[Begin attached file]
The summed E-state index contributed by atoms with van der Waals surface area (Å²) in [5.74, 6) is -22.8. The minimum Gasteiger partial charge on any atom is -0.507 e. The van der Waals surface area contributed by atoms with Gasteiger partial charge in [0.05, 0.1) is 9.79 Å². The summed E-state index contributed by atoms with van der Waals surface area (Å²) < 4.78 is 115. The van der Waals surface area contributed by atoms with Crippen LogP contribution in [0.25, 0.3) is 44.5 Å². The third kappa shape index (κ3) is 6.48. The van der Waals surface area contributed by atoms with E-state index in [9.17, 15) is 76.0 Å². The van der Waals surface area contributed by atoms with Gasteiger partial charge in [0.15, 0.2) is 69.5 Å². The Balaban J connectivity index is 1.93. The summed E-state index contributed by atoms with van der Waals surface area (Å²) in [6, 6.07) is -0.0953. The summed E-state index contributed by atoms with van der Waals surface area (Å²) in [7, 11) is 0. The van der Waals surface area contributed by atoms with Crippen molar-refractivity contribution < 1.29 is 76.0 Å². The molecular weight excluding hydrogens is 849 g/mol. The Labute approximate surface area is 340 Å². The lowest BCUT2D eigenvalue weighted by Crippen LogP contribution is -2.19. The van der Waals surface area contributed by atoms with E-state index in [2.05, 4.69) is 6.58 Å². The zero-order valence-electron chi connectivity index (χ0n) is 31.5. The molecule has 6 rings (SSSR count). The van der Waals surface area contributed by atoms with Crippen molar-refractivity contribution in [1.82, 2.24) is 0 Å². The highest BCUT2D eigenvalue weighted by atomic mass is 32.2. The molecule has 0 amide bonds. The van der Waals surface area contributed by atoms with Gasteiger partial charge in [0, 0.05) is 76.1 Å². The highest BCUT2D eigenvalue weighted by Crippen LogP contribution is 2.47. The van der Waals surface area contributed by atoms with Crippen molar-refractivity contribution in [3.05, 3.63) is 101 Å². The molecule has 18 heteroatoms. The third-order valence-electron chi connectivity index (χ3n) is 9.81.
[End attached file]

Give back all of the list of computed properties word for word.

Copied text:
The summed E-state index contributed by atoms with van der Waals surface area (Å²) in [5.74, 6) is -22.8. The minimum Gasteiger partial charge on any atom is -0.507 e. The van der Waals surface area contributed by atoms with Gasteiger partial charge in [0.05, 0.1) is 9.79 Å². The summed E-state index contributed by atoms with van der Waals surface area (Å²) < 4.78 is 115. The van der Waals surface area contributed by atoms with Crippen LogP contribution in [0.25, 0.3) is 44.5 Å². The third kappa shape index (κ3) is 6.48. The van der Waals surface area contributed by atoms with E-state index in [9.17, 15) is 76.0 Å². The van der Waals surface area contributed by atoms with Gasteiger partial charge in [0.15, 0.2) is 69.5 Å². The Balaban J connectivity index is 1.93. The summed E-state index contributed by atoms with van der Waals surface area (Å²) in [6, 6.07) is -0.0953. The summed E-state index contributed by atoms with van der Waals surface area (Å²) in [7, 11) is 0. The van der Waals surface area contributed by atoms with Crippen molar-refractivity contribution < 1.29 is 76.0 Å². The molecular weight excluding hydrogens is 849 g/mol. The Labute approximate surface area is 340 Å². The lowest BCUT2D eigenvalue weighted by Crippen LogP contribution is -2.19. The van der Waals surface area contributed by atoms with E-state index in [2.05, 4.69) is 6.58 Å². The zero-order valence-electron chi connectivity index (χ0n) is 31.5. The molecule has 6 rings (SSSR count). The van der Waals surface area contributed by atoms with Crippen molar-refractivity contribution in [1.82, 2.24) is 0 Å². The highest BCUT2D eigenvalue weighted by atomic mass is 32.2. The molecule has 0 amide bonds. The van der Waals surface area contributed by atoms with Gasteiger partial charge in [0, 0.05) is 76.1 Å². The highest BCUT2D eigenvalue weighted by Crippen LogP contribution is 2.47. The van der Waals surface area contributed by atoms with Crippen molar-refractivity contribution in [3.05, 3.63) is 101 Å². The molecule has 18 heteroatoms. The third-order valence-electron chi connectivity index (χ3n) is 9.81.